Black History Month

A month of programming celebrating the many achievements made by African Americans.

  1. Led by Shakiah Danielson, youth from Northwest Tap Connection engaged in a captivating choreographed performance in tribute to the transformative power of dance in urban communities.

    Pictured: Northwest Tap Connection perform in Sky Church (2016)

    Photo by Nat Seymour.

  2. MoPOP kicked off Black History Month 2015 with programs exploring the lives and legacies of African Americans and the African-American experience at Through the Eyes of Art, an event featuring hip-hop performances by Talib Kweli and Draze, and a display of work from regional artists and photographers in “The Value of Black Life” art showcase.

    Pictured: Talib Kweli performs at Through the Eyes of Art (2015).

    Photo by Marcela Pulido.

  3. MoPOP's Black Collaboration: A Night of Music, Video, and Conversation featured an evening of uplifting conversation about the power of creative partnerships between Africans and African Americans in Seattle, and included a lively panel discussion plus two music video debuts from Seattle-based African American videographers Atuanya Prister and Anthony Tackett.

    Pictured: Black Collaboration panelists (L-R) Yonnas Getahun, Hamda Yusuf, Yirim Seck, Owuor Arunga, and Jace (2015).

    Photo by Nat Seymour.

  4. MoPOP's tribute to prolific writer and Science Fiction and Fantasy Hall of Fame member Octavia Butler included a special performance by Gabriel Teodros and Felicia Loud, as well as an interactive reading presented by Walidah Imarisha and Adrienne Maree Brown, co-editors of Octavia’s Brood—an anthology of science fiction inspired by social justice movements.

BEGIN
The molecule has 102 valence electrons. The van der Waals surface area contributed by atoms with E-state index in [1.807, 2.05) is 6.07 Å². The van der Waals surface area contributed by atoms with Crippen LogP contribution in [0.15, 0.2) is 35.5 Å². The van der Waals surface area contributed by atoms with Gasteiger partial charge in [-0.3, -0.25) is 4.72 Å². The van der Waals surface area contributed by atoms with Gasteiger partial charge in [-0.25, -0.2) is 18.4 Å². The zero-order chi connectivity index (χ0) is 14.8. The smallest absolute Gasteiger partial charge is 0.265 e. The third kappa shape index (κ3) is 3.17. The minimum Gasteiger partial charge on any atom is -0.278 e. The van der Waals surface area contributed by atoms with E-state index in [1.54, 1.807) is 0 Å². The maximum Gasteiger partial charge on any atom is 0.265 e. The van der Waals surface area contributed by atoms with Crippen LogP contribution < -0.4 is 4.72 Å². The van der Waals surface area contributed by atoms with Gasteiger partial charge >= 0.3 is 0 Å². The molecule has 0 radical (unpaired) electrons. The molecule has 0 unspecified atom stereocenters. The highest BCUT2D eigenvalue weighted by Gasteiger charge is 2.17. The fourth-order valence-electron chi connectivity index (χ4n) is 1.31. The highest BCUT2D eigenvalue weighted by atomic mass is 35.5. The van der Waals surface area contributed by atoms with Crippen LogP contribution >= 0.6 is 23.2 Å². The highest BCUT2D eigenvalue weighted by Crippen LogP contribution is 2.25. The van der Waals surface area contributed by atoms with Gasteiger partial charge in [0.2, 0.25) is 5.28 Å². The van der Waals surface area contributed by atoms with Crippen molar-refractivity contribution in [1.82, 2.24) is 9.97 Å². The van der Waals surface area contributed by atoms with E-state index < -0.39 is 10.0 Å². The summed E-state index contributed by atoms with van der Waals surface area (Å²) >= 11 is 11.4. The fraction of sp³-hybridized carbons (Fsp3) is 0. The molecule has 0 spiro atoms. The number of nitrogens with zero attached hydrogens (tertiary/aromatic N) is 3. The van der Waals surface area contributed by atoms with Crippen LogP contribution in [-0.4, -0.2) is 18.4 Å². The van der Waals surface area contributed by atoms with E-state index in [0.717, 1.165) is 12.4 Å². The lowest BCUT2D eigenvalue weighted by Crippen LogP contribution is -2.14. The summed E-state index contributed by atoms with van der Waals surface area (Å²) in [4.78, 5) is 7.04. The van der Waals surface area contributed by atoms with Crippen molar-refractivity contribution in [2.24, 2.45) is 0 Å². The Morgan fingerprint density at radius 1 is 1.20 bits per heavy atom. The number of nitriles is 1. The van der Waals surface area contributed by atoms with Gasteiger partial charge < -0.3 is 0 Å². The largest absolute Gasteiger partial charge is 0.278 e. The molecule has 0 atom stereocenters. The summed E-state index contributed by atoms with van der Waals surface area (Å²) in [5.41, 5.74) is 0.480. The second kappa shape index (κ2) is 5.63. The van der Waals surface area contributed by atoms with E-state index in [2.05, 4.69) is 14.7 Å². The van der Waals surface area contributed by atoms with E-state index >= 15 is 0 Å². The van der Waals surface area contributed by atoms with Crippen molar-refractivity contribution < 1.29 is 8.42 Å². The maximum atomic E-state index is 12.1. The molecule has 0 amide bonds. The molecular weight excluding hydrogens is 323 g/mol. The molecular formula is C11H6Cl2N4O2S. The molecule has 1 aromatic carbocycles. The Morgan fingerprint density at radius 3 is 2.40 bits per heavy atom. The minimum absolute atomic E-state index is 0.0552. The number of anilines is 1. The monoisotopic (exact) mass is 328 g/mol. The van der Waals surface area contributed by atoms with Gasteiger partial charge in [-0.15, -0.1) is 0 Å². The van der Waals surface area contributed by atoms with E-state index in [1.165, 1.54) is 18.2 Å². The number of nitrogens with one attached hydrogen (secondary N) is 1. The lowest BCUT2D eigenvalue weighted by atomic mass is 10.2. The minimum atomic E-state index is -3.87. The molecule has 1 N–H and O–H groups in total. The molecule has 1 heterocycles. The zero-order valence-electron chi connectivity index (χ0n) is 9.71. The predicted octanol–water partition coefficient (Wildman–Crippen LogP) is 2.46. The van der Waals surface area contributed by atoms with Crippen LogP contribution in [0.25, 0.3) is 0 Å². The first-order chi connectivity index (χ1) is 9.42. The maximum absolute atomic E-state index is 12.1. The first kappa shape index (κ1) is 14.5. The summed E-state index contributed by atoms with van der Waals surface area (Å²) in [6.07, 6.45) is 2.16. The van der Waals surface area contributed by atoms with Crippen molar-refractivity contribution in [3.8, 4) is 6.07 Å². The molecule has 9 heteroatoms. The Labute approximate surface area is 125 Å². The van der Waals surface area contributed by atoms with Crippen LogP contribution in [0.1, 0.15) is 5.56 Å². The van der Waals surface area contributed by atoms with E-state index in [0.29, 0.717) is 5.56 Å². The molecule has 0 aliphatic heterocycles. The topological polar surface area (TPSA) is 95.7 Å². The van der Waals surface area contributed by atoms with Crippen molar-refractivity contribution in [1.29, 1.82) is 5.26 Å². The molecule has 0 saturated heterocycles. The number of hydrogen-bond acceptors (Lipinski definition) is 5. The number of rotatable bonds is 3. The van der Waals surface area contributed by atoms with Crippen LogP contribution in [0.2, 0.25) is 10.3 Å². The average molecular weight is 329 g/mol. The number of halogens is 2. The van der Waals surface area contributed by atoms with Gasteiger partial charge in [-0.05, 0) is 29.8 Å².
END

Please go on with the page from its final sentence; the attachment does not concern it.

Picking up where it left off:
Pictured: DJ Sassy Black (aka Cat of THEESatisfaction) at An Evening with Octavia's Brood (2014).

    Photo by Allyce Andrew.

Commemorate the many successes and advancements of African Americans throughout the month of February, including a speech by CNN correspondent Angela Rye; performances by Owuor Arunga, Josephine Howell, and Northwest Tap Connection; a 25th anniversary screening of Juice; and more.


Through the Eyes of Art

Friday, February 3

Presented by MoPOP and Brandkings, the city’s premier Black History Month celebration will look at the topic of building a strong black economy. Featuring a speech by CNN correspondent and Seattle native Angela Rye, live performances from Owuor Arunga and Josephine Howell, and a special reunion show by Seattle hip-hop group Ghetto Chilldren. The Servant of the People Award will be presented to Ezell’s Famous Chicken co-founders Lewis Rudd, Darnell Rudd, and Faye Stephens. The evening will be hosted by Isiah Anderson.

8:00pm–11:00pm; Sky Church at MoPOP
$15 ($12 MoPOP members); all ages

Event Details

Northwest Tap Connection

Sunday, February 18

Experience an evening of captivating dance routines featuring the creative vision of choreographer Shakiah Danielson, a mini film screening, and a discussion on the healing power of dance in the face of trauma within urban communities.

7:30pm–9:00pm; Sky Church at MoPOP
$10 ($8 MoPOP members); all ages

Event Details

Campout Cinema: Juice

Thursday, February 23

MoPOP’s Campout Cinema presents a 25th anniversary screening of the film Juice (1992), featuring Tupac Shakur in his first starring role.

8:00pm (doors 7:00pm); Sky Church at MoPOP
$14 ($11 MoPOP members); 21+

Event Details

MoPOP would like to thank the following sponsors for their generous support of Black History Month:

Community partners: